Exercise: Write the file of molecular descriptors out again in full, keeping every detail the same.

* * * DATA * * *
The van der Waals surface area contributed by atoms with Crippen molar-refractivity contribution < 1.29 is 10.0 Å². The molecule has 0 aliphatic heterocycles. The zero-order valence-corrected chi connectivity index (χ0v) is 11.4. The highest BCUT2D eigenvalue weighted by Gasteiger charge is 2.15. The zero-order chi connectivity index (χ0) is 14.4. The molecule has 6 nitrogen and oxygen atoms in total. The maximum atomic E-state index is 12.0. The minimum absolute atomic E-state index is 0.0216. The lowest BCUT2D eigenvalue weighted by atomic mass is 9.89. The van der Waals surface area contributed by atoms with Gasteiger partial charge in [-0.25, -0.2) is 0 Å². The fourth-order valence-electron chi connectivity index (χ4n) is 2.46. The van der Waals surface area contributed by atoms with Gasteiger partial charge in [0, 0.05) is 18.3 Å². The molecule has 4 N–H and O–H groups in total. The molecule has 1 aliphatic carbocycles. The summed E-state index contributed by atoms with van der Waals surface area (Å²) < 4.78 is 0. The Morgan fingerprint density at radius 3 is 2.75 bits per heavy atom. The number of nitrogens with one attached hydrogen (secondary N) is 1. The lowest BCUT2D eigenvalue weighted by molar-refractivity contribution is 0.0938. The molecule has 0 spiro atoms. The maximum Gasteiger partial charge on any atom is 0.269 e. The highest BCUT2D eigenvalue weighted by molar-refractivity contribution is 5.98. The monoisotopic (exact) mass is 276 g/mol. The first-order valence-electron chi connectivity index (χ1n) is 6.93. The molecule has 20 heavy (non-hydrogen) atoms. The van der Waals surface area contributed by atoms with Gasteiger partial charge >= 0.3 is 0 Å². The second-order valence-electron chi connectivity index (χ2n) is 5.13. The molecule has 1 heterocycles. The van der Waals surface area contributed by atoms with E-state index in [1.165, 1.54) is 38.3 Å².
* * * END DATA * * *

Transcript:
The van der Waals surface area contributed by atoms with Crippen molar-refractivity contribution < 1.29 is 10.0 Å². The molecule has 0 aliphatic heterocycles. The zero-order valence-corrected chi connectivity index (χ0v) is 11.4. The highest BCUT2D eigenvalue weighted by Gasteiger charge is 2.15. The zero-order chi connectivity index (χ0) is 14.4. The molecule has 6 nitrogen and oxygen atoms in total. The maximum atomic E-state index is 12.0. The minimum absolute atomic E-state index is 0.0216. The lowest BCUT2D eigenvalue weighted by atomic mass is 9.89. The van der Waals surface area contributed by atoms with Gasteiger partial charge in [-0.25, -0.2) is 0 Å². The fourth-order valence-electron chi connectivity index (χ4n) is 2.46. The van der Waals surface area contributed by atoms with Gasteiger partial charge in [0, 0.05) is 18.3 Å². The molecule has 4 N–H and O–H groups in total. The molecule has 1 aliphatic carbocycles. The summed E-state index contributed by atoms with van der Waals surface area (Å²) < 4.78 is 0. The Morgan fingerprint density at radius 3 is 2.75 bits per heavy atom. The number of nitrogens with one attached hydrogen (secondary N) is 1. The lowest BCUT2D eigenvalue weighted by molar-refractivity contribution is 0.0938. The molecule has 0 spiro atoms. The maximum Gasteiger partial charge on any atom is 0.269 e. The highest BCUT2D eigenvalue weighted by molar-refractivity contribution is 5.98. The monoisotopic (exact) mass is 276 g/mol. The first-order valence-electron chi connectivity index (χ1n) is 6.93. The molecule has 20 heavy (non-hydrogen) atoms. The van der Waals surface area contributed by atoms with Gasteiger partial charge >= 0.3 is 0 Å². The second-order valence-electron chi connectivity index (χ2n) is 5.13. The molecule has 1 heterocycles. The van der Waals surface area contributed by atoms with E-state index in [1.165, 1.54) is 38.3 Å².